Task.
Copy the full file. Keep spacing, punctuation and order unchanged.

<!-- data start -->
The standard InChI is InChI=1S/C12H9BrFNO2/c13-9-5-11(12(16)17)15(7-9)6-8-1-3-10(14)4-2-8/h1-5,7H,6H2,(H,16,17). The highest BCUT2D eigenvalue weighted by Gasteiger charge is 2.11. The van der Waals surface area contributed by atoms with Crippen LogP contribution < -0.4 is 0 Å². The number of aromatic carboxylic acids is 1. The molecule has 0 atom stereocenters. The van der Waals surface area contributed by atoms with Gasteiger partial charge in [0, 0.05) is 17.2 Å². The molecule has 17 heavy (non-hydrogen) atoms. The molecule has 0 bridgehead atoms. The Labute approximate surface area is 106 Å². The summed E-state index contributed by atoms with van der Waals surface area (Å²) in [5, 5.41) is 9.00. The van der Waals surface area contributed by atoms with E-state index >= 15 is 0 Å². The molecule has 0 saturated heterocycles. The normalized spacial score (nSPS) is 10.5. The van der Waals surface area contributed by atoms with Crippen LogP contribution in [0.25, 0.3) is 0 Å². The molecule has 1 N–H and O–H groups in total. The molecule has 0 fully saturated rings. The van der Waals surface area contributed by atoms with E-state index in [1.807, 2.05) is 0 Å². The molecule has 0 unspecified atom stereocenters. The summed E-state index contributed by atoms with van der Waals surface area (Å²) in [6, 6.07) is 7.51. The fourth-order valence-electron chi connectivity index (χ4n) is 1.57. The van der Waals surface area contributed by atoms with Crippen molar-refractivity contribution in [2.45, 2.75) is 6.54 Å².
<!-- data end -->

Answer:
The standard InChI is InChI=1S/C12H9BrFNO2/c13-9-5-11(12(16)17)15(7-9)6-8-1-3-10(14)4-2-8/h1-5,7H,6H2,(H,16,17). The highest BCUT2D eigenvalue weighted by Gasteiger charge is 2.11. The van der Waals surface area contributed by atoms with Crippen LogP contribution < -0.4 is 0 Å². The number of aromatic carboxylic acids is 1. The molecule has 0 atom stereocenters. The van der Waals surface area contributed by atoms with Gasteiger partial charge in [0, 0.05) is 17.2 Å². The molecule has 17 heavy (non-hydrogen) atoms. The molecule has 0 bridgehead atoms. The Labute approximate surface area is 106 Å². The summed E-state index contributed by atoms with van der Waals surface area (Å²) in [5, 5.41) is 9.00. The van der Waals surface area contributed by atoms with E-state index >= 15 is 0 Å². The molecule has 0 saturated heterocycles. The normalized spacial score (nSPS) is 10.5. The van der Waals surface area contributed by atoms with Crippen LogP contribution in [0.25, 0.3) is 0 Å². The molecule has 1 N–H and O–H groups in total. The molecule has 0 fully saturated rings. The van der Waals surface area contributed by atoms with E-state index in [1.807, 2.05) is 0 Å². The molecule has 0 unspecified atom stereocenters. The summed E-state index contributed by atoms with van der Waals surface area (Å²) in [6, 6.07) is 7.51. The fourth-order valence-electron chi connectivity index (χ4n) is 1.57. The van der Waals surface area contributed by atoms with Crippen molar-refractivity contribution in [2.45, 2.75) is 6.54 Å².